I can't understand the condition for inflation that Liddle presents in his book,(adsbygoogle = window.adsbygoogle || []).push({});

Cosmological Inflation and Large-Scale Structure A.Liddle, Pg 51:

[tex]

\frac{d}{dt} \frac{H^{-1}}{a} <0

[/tex]

Because [itex]\frac{H^{-1}}{a}[/itex] is the comoving Hubble length, the condition for inflation is that the comoving Hubble length, which is the most important characteristic scale of the expanding Universe, is decreasing with time. Viewed in coordinates fixed with the expansion, the observable Universe actually becomes smaller during inflation because the characteristic scale occupies a smaller and smaller coordinate size as inflation proceeds.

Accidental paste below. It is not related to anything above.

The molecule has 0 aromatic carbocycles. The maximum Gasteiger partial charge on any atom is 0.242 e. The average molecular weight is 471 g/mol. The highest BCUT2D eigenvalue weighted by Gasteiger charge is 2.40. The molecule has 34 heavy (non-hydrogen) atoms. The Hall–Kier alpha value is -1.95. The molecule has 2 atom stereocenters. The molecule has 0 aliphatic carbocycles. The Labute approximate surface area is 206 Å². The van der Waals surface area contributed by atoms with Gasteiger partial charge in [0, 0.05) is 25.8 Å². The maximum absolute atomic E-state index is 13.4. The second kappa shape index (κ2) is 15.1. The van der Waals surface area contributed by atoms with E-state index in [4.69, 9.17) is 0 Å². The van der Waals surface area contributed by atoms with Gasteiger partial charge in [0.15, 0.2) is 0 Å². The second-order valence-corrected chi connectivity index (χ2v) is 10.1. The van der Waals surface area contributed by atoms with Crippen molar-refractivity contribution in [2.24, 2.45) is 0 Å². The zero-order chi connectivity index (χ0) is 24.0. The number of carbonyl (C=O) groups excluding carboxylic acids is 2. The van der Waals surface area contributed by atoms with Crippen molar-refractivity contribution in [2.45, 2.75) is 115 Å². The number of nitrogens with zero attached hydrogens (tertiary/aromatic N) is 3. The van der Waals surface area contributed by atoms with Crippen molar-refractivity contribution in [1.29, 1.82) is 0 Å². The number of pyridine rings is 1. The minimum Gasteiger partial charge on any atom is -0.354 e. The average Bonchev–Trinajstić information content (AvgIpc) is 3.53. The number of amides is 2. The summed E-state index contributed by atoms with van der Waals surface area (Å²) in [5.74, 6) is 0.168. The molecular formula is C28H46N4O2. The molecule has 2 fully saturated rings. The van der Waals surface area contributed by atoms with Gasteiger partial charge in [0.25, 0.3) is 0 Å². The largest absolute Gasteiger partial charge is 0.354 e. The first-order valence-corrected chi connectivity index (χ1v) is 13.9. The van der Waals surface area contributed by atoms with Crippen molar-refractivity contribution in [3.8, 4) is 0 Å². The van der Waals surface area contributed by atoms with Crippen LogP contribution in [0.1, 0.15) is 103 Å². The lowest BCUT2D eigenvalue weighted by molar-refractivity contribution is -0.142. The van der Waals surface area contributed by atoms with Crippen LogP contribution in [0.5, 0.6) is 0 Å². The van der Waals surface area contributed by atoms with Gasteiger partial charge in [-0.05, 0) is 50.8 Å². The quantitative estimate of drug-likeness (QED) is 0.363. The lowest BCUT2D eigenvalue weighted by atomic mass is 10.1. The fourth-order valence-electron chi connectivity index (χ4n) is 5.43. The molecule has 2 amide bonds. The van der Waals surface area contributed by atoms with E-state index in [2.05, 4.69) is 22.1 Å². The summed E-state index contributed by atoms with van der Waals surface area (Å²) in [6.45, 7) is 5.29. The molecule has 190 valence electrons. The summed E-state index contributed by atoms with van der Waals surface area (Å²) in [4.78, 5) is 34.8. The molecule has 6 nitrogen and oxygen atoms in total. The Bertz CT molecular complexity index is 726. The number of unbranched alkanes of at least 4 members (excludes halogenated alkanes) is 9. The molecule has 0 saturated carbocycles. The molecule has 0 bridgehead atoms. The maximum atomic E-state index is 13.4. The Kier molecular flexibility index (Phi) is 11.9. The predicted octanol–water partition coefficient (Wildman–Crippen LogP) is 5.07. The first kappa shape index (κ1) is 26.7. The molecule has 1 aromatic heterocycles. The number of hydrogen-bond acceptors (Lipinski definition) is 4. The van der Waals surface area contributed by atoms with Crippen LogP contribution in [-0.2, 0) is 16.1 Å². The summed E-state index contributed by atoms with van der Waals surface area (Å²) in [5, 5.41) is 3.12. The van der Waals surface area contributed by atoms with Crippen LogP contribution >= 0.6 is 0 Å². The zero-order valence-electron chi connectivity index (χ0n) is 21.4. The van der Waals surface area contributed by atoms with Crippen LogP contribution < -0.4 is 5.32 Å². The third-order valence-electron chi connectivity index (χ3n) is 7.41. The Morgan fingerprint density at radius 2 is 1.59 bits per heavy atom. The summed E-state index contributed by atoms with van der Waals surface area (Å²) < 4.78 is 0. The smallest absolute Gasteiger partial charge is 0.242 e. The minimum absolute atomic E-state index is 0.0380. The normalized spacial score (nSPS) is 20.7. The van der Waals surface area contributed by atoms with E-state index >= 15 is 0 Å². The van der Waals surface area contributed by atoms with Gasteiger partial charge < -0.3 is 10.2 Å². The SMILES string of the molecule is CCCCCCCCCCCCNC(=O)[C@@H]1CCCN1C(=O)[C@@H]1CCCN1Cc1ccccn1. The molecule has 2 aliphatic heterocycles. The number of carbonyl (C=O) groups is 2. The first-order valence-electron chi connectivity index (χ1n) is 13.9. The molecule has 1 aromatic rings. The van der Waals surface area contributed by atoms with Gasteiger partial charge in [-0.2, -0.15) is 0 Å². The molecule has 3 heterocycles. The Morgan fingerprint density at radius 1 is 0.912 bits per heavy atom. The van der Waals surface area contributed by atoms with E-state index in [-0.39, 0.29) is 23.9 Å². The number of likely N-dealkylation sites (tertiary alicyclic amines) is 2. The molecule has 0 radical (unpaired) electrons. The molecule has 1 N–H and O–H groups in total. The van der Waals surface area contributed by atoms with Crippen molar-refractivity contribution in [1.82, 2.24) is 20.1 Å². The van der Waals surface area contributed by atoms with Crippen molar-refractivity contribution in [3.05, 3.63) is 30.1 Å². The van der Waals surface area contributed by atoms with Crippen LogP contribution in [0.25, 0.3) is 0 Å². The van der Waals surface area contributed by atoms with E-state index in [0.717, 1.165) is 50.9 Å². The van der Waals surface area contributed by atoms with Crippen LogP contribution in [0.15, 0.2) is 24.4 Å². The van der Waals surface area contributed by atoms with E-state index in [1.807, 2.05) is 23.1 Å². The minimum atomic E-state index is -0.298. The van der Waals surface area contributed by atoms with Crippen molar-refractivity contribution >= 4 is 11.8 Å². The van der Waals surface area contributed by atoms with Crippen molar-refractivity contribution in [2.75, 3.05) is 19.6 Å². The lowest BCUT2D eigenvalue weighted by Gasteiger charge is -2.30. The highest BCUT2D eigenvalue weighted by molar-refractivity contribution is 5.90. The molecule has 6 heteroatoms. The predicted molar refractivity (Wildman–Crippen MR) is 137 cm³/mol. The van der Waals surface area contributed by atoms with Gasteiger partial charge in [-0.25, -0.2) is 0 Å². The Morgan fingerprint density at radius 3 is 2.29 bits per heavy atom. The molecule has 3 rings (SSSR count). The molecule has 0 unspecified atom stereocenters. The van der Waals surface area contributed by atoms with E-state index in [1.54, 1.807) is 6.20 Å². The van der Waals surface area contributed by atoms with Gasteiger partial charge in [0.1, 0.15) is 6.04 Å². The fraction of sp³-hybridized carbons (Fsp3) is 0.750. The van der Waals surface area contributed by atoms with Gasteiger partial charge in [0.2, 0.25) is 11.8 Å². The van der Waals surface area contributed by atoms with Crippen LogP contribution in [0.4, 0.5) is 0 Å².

Shouldn't be the opposite? The the observable shouldn't became bigger instead of smaller? I know that this relation cames from the other one which states that during the inflation the scale factor is accelerating but the I am not getting the physical picture.

Thanks

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# Condition for inflation presented by Liddle

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